Another 42 words (3 lines of text) are included under the topic Early Patric Notables in all our PDF Extended History products and printed products wherever possible.

Migration of the Patric family to Ireland


Some of the Patric family moved to Ireland, but this topic is not covered in this excerpt. More information about their life in Ireland is included in all our PDF Extended History products and printed products wherever possible.

Migration of the Patric family to the New World and Oceana


Many English families emigrated to North American colonies in order to escape the political chaos in Britain at this time. Unfortunately, many English families made the trip to the New World under extremely harsh conditions. Overcrowding on the ships caused the majority of the immigrants to arrive diseased, famished, and destitute from the long journey across the stormy Atlantic. Despite these hardships, many of the families prospered and went on to make invaluable contributions to the development of the cultures of the United States and Canada. Early North American immigration records have revealed a number of people bearing the name Patric or a variant listed above: Henry Patrick who settled in Virginia in 1638; Leo Patrick settled in Virginia in 1646; Daniel Patrick and his wife settled in Salem Massachusetts in 1630.

Contemporary Notables of the name Patric (post 1700)


  • Oliver Patric Neuville (b. 1973), German retired footballer
  • Ryan Patric Flinn (b. 1980), American football punter
  • Patric Standford (1939-2014), English composer, pedagogue and writer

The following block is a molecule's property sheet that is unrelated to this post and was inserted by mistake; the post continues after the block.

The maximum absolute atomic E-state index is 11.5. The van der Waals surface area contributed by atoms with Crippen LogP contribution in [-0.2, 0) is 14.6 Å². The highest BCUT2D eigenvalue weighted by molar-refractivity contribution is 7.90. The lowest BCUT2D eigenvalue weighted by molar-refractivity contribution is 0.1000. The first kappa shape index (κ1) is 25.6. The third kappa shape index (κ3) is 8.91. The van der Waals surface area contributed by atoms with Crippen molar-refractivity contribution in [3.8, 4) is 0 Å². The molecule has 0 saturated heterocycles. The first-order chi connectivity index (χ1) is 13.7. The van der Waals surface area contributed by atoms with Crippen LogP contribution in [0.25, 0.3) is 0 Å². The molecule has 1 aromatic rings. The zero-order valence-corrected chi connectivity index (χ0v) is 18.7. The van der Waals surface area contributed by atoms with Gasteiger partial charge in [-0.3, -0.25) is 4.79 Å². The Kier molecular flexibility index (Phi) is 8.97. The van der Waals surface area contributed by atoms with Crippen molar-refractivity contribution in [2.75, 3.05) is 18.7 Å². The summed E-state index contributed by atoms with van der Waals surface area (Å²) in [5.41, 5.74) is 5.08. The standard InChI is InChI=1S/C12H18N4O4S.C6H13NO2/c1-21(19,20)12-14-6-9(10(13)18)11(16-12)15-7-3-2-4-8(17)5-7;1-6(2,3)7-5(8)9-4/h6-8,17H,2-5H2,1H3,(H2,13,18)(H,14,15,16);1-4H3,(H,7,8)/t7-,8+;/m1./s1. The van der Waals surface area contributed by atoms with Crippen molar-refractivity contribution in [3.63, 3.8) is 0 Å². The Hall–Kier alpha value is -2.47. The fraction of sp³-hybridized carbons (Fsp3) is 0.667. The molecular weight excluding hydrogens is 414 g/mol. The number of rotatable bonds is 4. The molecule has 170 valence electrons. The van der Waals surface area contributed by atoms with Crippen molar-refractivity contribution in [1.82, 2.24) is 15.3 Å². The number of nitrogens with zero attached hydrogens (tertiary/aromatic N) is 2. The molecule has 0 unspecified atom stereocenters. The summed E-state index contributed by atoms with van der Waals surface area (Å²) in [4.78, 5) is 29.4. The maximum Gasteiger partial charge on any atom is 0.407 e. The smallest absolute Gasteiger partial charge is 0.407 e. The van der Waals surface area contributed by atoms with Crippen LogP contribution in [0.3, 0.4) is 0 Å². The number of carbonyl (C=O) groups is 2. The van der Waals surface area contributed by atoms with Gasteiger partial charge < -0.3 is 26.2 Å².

• Patric Niederhauser (b. 1991), Swiss professional racing driver
  • Patric Della Rossa (b. 1975), Swiss ice hockey player
  • Patric Della Rossa (b. 1975), Swiss ice hockey player
  • Patric Bo Linus Blomdahl (b. 1984), Swedish professional ice hockey winger
  • Patric Suter (b. 1977), Swiss hammer thrower
  • Patric D. Mayers, American Democrat politician, Alternate Delegate to Democratic National Convention from California, 1988 [2]CITATION[CLOSE]
    The Political Graveyard: Alphabetical Name Index. (Retrieved 2015, October 19) . Retrieved from http://politicalgraveyard.com/alpha/index.html
  • Patric Kilkenny, American politician, Candidate for Mayor of Mt. Kisco, New York, 2013 [3]CITATION[CLOSE]
    The Political Graveyard: Alphabetical Name Index. (Retrieved 2015, October 6) . Retrieved from http://politicalgraveyard.com/alpha/index.html

The Patric Motto


The motto was originally a war cry or slogan. Mottoes first began to be shown with arms in the 14th and 15th centuries, but were not in general use until the 17th century. Thus the oldest coats of arms generally do not include a motto. Mottoes seldom form part of the grant of arms: Under most heraldic authorities, a motto is an optional component of the coat of arms, and can be added to or changed at will; many families have chosen not to display a motto.

Motto: Ora et labora
Motto Translation: Pray and work.


Patric Family Crest Products



See Also



Citations


  1. ^ The Norman People and Their Existing Descendants in the British Dominions and the United States Of America. Baltimore: Genealogical Publishing, 1975. Print. (ISBN 0-8063-0636-X)
  2. ^ The Political Graveyard: Alphabetical Name Index. (Retrieved 2015, October 19) . Retrieved from http://politicalgraveyard.com/alpha/index.html
  3. ^ The Political Graveyard: Alphabetical Name Index. (Retrieved 2015, October 6) . Retrieved from http://politicalgraveyard.com/alpha/index.html